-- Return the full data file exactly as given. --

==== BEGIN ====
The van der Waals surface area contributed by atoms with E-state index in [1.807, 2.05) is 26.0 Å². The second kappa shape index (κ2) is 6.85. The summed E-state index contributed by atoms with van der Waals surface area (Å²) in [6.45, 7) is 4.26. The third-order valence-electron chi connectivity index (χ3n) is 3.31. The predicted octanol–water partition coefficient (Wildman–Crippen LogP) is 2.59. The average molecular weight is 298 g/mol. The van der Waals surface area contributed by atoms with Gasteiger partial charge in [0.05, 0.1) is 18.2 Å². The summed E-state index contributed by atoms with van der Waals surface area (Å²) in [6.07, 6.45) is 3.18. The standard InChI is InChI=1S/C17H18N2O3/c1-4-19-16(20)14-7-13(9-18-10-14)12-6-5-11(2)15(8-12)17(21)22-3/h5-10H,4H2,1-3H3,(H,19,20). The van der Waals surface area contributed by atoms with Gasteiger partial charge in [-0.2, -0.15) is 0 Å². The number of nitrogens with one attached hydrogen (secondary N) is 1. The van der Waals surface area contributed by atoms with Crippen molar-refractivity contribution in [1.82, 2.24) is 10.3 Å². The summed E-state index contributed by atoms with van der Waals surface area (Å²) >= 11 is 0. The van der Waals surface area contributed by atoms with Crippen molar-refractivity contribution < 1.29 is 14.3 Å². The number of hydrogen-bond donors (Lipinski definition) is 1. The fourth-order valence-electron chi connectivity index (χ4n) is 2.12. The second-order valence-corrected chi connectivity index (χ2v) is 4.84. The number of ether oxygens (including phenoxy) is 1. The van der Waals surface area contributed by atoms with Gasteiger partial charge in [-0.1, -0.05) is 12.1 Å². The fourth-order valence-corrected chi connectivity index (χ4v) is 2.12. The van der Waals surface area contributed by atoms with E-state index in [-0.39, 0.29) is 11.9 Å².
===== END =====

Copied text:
The van der Waals surface area contributed by atoms with E-state index in [1.807, 2.05) is 26.0 Å². The second kappa shape index (κ2) is 6.85. The summed E-state index contributed by atoms with van der Waals surface area (Å²) in [6.45, 7) is 4.26. The third-order valence-electron chi connectivity index (χ3n) is 3.31. The predicted octanol–water partition coefficient (Wildman–Crippen LogP) is 2.59. The average molecular weight is 298 g/mol. The van der Waals surface area contributed by atoms with Gasteiger partial charge in [0.05, 0.1) is 18.2 Å². The summed E-state index contributed by atoms with van der Waals surface area (Å²) in [6.07, 6.45) is 3.18. The standard InChI is InChI=1S/C17H18N2O3/c1-4-19-16(20)14-7-13(9-18-10-14)12-6-5-11(2)15(8-12)17(21)22-3/h5-10H,4H2,1-3H3,(H,19,20). The van der Waals surface area contributed by atoms with Gasteiger partial charge in [-0.2, -0.15) is 0 Å². The number of nitrogens with one attached hydrogen (secondary N) is 1. The van der Waals surface area contributed by atoms with Crippen molar-refractivity contribution in [1.82, 2.24) is 10.3 Å². The summed E-state index contributed by atoms with van der Waals surface area (Å²) >= 11 is 0. The van der Waals surface area contributed by atoms with Crippen molar-refractivity contribution < 1.29 is 14.3 Å². The number of hydrogen-bond donors (Lipinski definition) is 1. The fourth-order valence-electron chi connectivity index (χ4n) is 2.12. The second-order valence-corrected chi connectivity index (χ2v) is 4.84. The number of ether oxygens (including phenoxy) is 1. The van der Waals surface area contributed by atoms with Gasteiger partial charge in [-0.1, -0.05) is 12.1 Å². The fourth-order valence-corrected chi connectivity index (χ4v) is 2.12. The van der Waals surface area contributed by atoms with E-state index in [-0.39, 0.29) is 11.9 Å².